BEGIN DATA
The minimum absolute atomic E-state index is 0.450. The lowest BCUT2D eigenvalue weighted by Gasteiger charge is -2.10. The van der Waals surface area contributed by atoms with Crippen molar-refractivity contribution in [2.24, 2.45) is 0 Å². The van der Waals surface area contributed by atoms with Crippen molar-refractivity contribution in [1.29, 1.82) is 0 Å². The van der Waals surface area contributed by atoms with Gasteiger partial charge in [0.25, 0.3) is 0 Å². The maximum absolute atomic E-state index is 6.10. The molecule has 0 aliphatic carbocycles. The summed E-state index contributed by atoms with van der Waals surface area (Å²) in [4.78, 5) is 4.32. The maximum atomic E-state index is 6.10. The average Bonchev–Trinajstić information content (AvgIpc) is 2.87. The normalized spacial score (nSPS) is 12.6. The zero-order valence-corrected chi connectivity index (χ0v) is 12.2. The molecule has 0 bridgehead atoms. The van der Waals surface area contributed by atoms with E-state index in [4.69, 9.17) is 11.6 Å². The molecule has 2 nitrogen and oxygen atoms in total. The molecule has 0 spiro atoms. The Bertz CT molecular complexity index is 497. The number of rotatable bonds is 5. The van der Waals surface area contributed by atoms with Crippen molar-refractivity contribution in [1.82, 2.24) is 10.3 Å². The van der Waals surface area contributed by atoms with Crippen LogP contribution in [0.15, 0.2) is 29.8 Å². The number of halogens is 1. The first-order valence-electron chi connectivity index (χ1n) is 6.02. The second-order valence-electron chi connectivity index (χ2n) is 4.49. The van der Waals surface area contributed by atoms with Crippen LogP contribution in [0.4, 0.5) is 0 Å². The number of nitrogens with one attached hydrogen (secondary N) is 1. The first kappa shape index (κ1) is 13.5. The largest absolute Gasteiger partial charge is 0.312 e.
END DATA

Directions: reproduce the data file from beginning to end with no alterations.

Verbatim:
The minimum absolute atomic E-state index is 0.450. The lowest BCUT2D eigenvalue weighted by Gasteiger charge is -2.10. The van der Waals surface area contributed by atoms with Crippen molar-refractivity contribution in [2.24, 2.45) is 0 Å². The van der Waals surface area contributed by atoms with Crippen molar-refractivity contribution in [1.29, 1.82) is 0 Å². The van der Waals surface area contributed by atoms with Gasteiger partial charge in [0.25, 0.3) is 0 Å². The maximum absolute atomic E-state index is 6.10. The molecule has 0 aliphatic carbocycles. The summed E-state index contributed by atoms with van der Waals surface area (Å²) in [4.78, 5) is 4.32. The maximum atomic E-state index is 6.10. The average Bonchev–Trinajstić information content (AvgIpc) is 2.87. The normalized spacial score (nSPS) is 12.6. The zero-order valence-corrected chi connectivity index (χ0v) is 12.2. The molecule has 0 bridgehead atoms. The van der Waals surface area contributed by atoms with E-state index in [4.69, 9.17) is 11.6 Å². The molecule has 2 nitrogen and oxygen atoms in total. The molecule has 0 spiro atoms. The Bertz CT molecular complexity index is 497. The number of rotatable bonds is 5. The van der Waals surface area contributed by atoms with Crippen molar-refractivity contribution in [1.82, 2.24) is 10.3 Å². The van der Waals surface area contributed by atoms with Crippen LogP contribution in [0.15, 0.2) is 29.8 Å². The number of halogens is 1. The first-order valence-electron chi connectivity index (χ1n) is 6.02. The second-order valence-electron chi connectivity index (χ2n) is 4.49. The van der Waals surface area contributed by atoms with Crippen LogP contribution in [0.4, 0.5) is 0 Å². The number of nitrogens with one attached hydrogen (secondary N) is 1. The first kappa shape index (κ1) is 13.5. The largest absolute Gasteiger partial charge is 0.312 e.